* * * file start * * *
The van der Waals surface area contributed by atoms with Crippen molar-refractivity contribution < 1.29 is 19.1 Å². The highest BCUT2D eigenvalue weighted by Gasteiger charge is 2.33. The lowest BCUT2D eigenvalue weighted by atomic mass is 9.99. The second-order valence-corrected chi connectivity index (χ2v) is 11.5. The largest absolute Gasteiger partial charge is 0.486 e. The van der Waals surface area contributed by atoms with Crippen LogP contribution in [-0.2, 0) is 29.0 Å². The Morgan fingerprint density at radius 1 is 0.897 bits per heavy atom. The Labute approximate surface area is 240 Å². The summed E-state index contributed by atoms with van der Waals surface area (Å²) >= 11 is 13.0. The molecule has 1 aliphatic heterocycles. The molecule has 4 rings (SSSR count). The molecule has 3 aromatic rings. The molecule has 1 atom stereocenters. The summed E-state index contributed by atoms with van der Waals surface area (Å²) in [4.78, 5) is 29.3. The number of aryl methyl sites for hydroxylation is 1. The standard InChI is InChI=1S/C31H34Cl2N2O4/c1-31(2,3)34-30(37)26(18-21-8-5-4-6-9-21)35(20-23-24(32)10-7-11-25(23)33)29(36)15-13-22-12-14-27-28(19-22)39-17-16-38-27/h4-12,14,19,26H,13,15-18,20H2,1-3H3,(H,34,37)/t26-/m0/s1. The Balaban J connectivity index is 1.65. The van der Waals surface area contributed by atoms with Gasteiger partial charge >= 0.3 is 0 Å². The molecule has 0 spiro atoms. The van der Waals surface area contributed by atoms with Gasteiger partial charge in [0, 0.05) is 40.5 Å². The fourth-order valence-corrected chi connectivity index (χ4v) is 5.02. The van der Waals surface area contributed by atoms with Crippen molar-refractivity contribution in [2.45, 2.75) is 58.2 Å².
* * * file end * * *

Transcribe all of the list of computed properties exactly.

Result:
The van der Waals surface area contributed by atoms with Crippen molar-refractivity contribution < 1.29 is 19.1 Å². The highest BCUT2D eigenvalue weighted by Gasteiger charge is 2.33. The lowest BCUT2D eigenvalue weighted by atomic mass is 9.99. The second-order valence-corrected chi connectivity index (χ2v) is 11.5. The largest absolute Gasteiger partial charge is 0.486 e. The van der Waals surface area contributed by atoms with Crippen LogP contribution in [-0.2, 0) is 29.0 Å². The Morgan fingerprint density at radius 1 is 0.897 bits per heavy atom. The Labute approximate surface area is 240 Å². The summed E-state index contributed by atoms with van der Waals surface area (Å²) >= 11 is 13.0. The molecule has 1 aliphatic heterocycles. The molecule has 4 rings (SSSR count). The molecule has 3 aromatic rings. The molecule has 1 atom stereocenters. The summed E-state index contributed by atoms with van der Waals surface area (Å²) in [4.78, 5) is 29.3. The number of aryl methyl sites for hydroxylation is 1. The standard InChI is InChI=1S/C31H34Cl2N2O4/c1-31(2,3)34-30(37)26(18-21-8-5-4-6-9-21)35(20-23-24(32)10-7-11-25(23)33)29(36)15-13-22-12-14-27-28(19-22)39-17-16-38-27/h4-12,14,19,26H,13,15-18,20H2,1-3H3,(H,34,37)/t26-/m0/s1. The Balaban J connectivity index is 1.65. The van der Waals surface area contributed by atoms with Gasteiger partial charge >= 0.3 is 0 Å². The molecule has 0 spiro atoms. The van der Waals surface area contributed by atoms with Gasteiger partial charge in [0, 0.05) is 40.5 Å². The fourth-order valence-corrected chi connectivity index (χ4v) is 5.02. The van der Waals surface area contributed by atoms with Crippen molar-refractivity contribution in [2.45, 2.75) is 58.2 Å².